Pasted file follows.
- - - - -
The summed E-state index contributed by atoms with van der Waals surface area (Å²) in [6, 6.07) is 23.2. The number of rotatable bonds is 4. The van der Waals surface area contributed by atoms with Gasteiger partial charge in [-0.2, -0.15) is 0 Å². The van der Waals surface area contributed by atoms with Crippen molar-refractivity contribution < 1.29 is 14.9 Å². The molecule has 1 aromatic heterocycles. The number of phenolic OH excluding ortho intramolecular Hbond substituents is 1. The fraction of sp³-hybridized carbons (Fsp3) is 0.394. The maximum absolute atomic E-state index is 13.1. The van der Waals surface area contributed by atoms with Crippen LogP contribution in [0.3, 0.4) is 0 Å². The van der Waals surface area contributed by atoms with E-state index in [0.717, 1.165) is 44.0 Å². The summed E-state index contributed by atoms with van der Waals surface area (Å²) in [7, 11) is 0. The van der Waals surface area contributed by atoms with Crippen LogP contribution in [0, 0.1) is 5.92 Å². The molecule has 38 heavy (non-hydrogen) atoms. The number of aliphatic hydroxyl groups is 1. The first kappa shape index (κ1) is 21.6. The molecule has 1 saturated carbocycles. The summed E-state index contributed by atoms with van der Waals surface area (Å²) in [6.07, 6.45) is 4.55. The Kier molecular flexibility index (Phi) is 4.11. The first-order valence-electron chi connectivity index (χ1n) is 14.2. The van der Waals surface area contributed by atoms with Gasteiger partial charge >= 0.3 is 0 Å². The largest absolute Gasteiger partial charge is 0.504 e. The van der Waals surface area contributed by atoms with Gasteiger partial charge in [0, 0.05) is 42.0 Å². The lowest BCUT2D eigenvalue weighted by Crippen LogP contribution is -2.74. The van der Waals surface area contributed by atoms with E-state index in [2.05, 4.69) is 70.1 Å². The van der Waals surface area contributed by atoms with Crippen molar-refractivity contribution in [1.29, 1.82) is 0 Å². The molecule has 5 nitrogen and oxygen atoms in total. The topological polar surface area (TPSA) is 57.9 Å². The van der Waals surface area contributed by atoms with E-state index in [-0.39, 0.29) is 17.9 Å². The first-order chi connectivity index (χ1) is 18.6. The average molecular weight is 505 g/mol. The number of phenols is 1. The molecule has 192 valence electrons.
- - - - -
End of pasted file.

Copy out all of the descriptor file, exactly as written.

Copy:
The summed E-state index contributed by atoms with van der Waals surface area (Å²) in [6, 6.07) is 23.2. The number of rotatable bonds is 4. The van der Waals surface area contributed by atoms with Gasteiger partial charge in [-0.2, -0.15) is 0 Å². The van der Waals surface area contributed by atoms with Crippen molar-refractivity contribution < 1.29 is 14.9 Å². The molecule has 1 aromatic heterocycles. The number of phenolic OH excluding ortho intramolecular Hbond substituents is 1. The fraction of sp³-hybridized carbons (Fsp3) is 0.394. The maximum absolute atomic E-state index is 13.1. The van der Waals surface area contributed by atoms with Crippen LogP contribution in [0.3, 0.4) is 0 Å². The van der Waals surface area contributed by atoms with E-state index in [0.717, 1.165) is 44.0 Å². The summed E-state index contributed by atoms with van der Waals surface area (Å²) in [7, 11) is 0. The van der Waals surface area contributed by atoms with Crippen LogP contribution in [0, 0.1) is 5.92 Å². The molecule has 38 heavy (non-hydrogen) atoms. The number of aliphatic hydroxyl groups is 1. The first kappa shape index (κ1) is 21.6. The molecule has 1 saturated carbocycles. The summed E-state index contributed by atoms with van der Waals surface area (Å²) in [6.07, 6.45) is 4.55. The Kier molecular flexibility index (Phi) is 4.11. The first-order valence-electron chi connectivity index (χ1n) is 14.2. The van der Waals surface area contributed by atoms with Gasteiger partial charge >= 0.3 is 0 Å². The largest absolute Gasteiger partial charge is 0.504 e. The van der Waals surface area contributed by atoms with Gasteiger partial charge in [0, 0.05) is 42.0 Å². The lowest BCUT2D eigenvalue weighted by Crippen LogP contribution is -2.74. The van der Waals surface area contributed by atoms with E-state index in [2.05, 4.69) is 70.1 Å². The van der Waals surface area contributed by atoms with Crippen molar-refractivity contribution in [1.29, 1.82) is 0 Å². The molecule has 5 nitrogen and oxygen atoms in total. The topological polar surface area (TPSA) is 57.9 Å². The van der Waals surface area contributed by atoms with E-state index in [-0.39, 0.29) is 17.9 Å². The first-order chi connectivity index (χ1) is 18.6. The average molecular weight is 505 g/mol. The number of phenols is 1. The molecule has 192 valence electrons.